14 May 2007

Hellyeah Moments

Note: I haven't caught up with any of this year's television -- now that the shows are winding down, we'll catch up in the summer, when it's too hot to do anything but sit in front of a fan and chug water!

My husband and I watch a lot of TV throughout the year. But we take full advantage of technology 'round our house, too, so we don't schedule around primetime TV. Between DVDs and downloads, wee able to watch whatever we want whenever we want it. Case in point: we watched the first 14 episodes of Lost, Season 3, in 2 days, while we were both too sick to do anything else.

Over the past six years of our marriage, we've collected and dropped TV shows to our repertoire. We like quirky comedies, intense dramas, great dialogue, action, and character development (we stuck with Alias even when it began to fizzle in season 3, then redeemed itself in season 5, only to make us roll our eyes so much we passed out during season 6...). We're not TV authorities because we don't like all TV, and we can close the book on a series (how's that for a mixed metaphor?) mid-season if we've gotten let down after a handful of episodes.

Last autumn, the new season rolled around and we started weeding through the new shows. One of these was The Nine. We only made it to episode two. The show has some great hooks and all, but I just don't care about it. I like the actors: I just adore the actress who plays Katherine, who played Audrey on 24, Chi McBride's great, and all the others were really good, too. I'm kind of disconcerted by seeing Scott Wolf looking older than Matthew Fox, but I can deal. But something was missing. I got to thinking about why I didn't care.

I realize that characters must have weaknesses. I don't like characters that don’t. Even Clive Cussler realizes that his superhero-like Dirk Pitt and offshoots need their share of weaknesses...even if they can swim a mile underwater with no air tanks uphill in the snow. But I don't like stories where all the characters are just plain weak, and that's the feeling I got with the close of The Nine, season 1, episode 2. It depressed me.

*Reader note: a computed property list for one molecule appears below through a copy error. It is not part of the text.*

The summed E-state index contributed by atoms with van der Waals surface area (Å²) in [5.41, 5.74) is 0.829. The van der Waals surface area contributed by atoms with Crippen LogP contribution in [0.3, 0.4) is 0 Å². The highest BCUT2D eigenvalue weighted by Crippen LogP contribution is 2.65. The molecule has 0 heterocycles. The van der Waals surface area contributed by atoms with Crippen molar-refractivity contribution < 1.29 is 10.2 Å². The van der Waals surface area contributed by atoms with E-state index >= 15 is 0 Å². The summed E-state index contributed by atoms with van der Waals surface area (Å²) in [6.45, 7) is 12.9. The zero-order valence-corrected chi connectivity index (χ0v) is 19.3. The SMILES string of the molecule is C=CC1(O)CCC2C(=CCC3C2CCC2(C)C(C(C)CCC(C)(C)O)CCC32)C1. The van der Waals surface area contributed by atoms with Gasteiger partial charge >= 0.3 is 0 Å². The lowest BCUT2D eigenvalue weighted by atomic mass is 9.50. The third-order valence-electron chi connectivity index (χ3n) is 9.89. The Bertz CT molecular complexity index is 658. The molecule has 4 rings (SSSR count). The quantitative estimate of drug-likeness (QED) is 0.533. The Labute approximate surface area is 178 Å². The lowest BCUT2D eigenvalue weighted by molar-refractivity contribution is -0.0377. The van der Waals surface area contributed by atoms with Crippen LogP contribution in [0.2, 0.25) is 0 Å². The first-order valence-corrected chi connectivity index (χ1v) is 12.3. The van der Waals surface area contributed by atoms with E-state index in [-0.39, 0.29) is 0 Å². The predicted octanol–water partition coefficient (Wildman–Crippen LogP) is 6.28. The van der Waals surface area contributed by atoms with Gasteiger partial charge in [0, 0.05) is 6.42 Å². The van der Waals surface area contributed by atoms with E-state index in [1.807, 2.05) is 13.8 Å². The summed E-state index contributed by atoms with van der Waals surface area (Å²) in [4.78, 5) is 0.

I think it could be rectified very easily, and maybe that's what frustrates me. You've got a cast of well-developed (if morally weak) characters, you've got great character hooks, and it's a mystery in the idea of "What happened inside the bank?" And you've got plenty of conflict: episode 2 dealt with everyone's work-related troubles, and work-related troubles are totally...well...relatable to the audience.

But the conflict didn't have any high points. I'm going to take the most conflict-driven, conflict-dependent show out there as an example here and talk about 24 for a moment. The show gives me ulcers. I worry and worry and cringe and cry and look away and, at the same time, can't force myself to quit. I love the exact characters I hate: I mean, come on, President Logan is the worst of the worst, a true devil, and I concede that he's probably the best villain in the history of television. But damn, is that guy interesting. I can see all sorts of connections between his badness and the badness of pre-Logan seasons. But amidst all the badness, the "good guys" get a win here or there, whether it's by a line or an action. And we're pulled along from win to win.

On Alias, Jack Bristow seemed to be responsible for most of the hellyeah moments. But they don't have to big, jaw-dropping turns of event, either. On Buffy, everyone got them in one form or another: remember when Dawn thought she was a Potential? There were some heavy slopes for that girl to slide down, but at the end, when she's at her lowest, Xander says the very right thing to her and boom, they both get their hellyeah moment.

I think it's the driving force behind American Idol, too. The Simon Phenomenon, I’ll call it. You meet all these different characters, and through the course of a few months the protagonists become clear. You know who you want to win, and every time they get a bad evaluation, you feel just a little bit of their disappointment or pain. The voters at home kill off the characters. And the show becomes more intense during the finals. For each harsh comment Simon has made to Your Favorite, each praise is more potent. And with each praise, you say to yourself, "Hell, yeah!"

I love writing conflict and angst, but I try to remember to write a hellyeah moment in every few chapters through my middle, to remind me why I like a character, and to keep me rooting for them. Toward the end, when things start to get very dark, readers will need to draw encouragement from the character's previous triumphs.

So what about you? Do you recall any hellyeah moments in film, TV or literature?